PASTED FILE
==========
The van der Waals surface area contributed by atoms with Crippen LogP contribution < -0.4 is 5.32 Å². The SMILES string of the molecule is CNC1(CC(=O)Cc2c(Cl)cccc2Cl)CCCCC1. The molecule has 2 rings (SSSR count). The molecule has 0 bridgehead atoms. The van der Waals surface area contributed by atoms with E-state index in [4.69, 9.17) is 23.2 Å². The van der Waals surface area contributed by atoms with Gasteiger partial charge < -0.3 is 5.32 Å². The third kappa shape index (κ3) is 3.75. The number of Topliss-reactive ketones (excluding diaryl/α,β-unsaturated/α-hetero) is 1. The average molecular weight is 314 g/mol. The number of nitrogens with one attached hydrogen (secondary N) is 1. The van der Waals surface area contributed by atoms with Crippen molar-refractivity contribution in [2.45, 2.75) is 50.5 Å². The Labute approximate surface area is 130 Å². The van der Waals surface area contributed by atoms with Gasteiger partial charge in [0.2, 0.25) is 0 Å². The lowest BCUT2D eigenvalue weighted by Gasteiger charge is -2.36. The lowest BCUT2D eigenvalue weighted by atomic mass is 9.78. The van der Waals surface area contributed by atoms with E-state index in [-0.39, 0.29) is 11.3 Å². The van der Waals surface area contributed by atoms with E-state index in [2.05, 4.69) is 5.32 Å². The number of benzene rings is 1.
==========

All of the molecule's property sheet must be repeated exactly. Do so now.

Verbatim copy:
The van der Waals surface area contributed by atoms with Crippen LogP contribution < -0.4 is 5.32 Å². The SMILES string of the molecule is CNC1(CC(=O)Cc2c(Cl)cccc2Cl)CCCCC1. The molecule has 2 rings (SSSR count). The molecule has 0 bridgehead atoms. The van der Waals surface area contributed by atoms with E-state index in [4.69, 9.17) is 23.2 Å². The van der Waals surface area contributed by atoms with Gasteiger partial charge < -0.3 is 5.32 Å². The third kappa shape index (κ3) is 3.75. The number of Topliss-reactive ketones (excluding diaryl/α,β-unsaturated/α-hetero) is 1. The average molecular weight is 314 g/mol. The number of nitrogens with one attached hydrogen (secondary N) is 1. The van der Waals surface area contributed by atoms with Crippen molar-refractivity contribution in [2.45, 2.75) is 50.5 Å². The Labute approximate surface area is 130 Å². The van der Waals surface area contributed by atoms with Gasteiger partial charge in [0.2, 0.25) is 0 Å². The lowest BCUT2D eigenvalue weighted by Gasteiger charge is -2.36. The lowest BCUT2D eigenvalue weighted by atomic mass is 9.78. The van der Waals surface area contributed by atoms with E-state index in [-0.39, 0.29) is 11.3 Å². The van der Waals surface area contributed by atoms with E-state index in [2.05, 4.69) is 5.32 Å². The number of benzene rings is 1.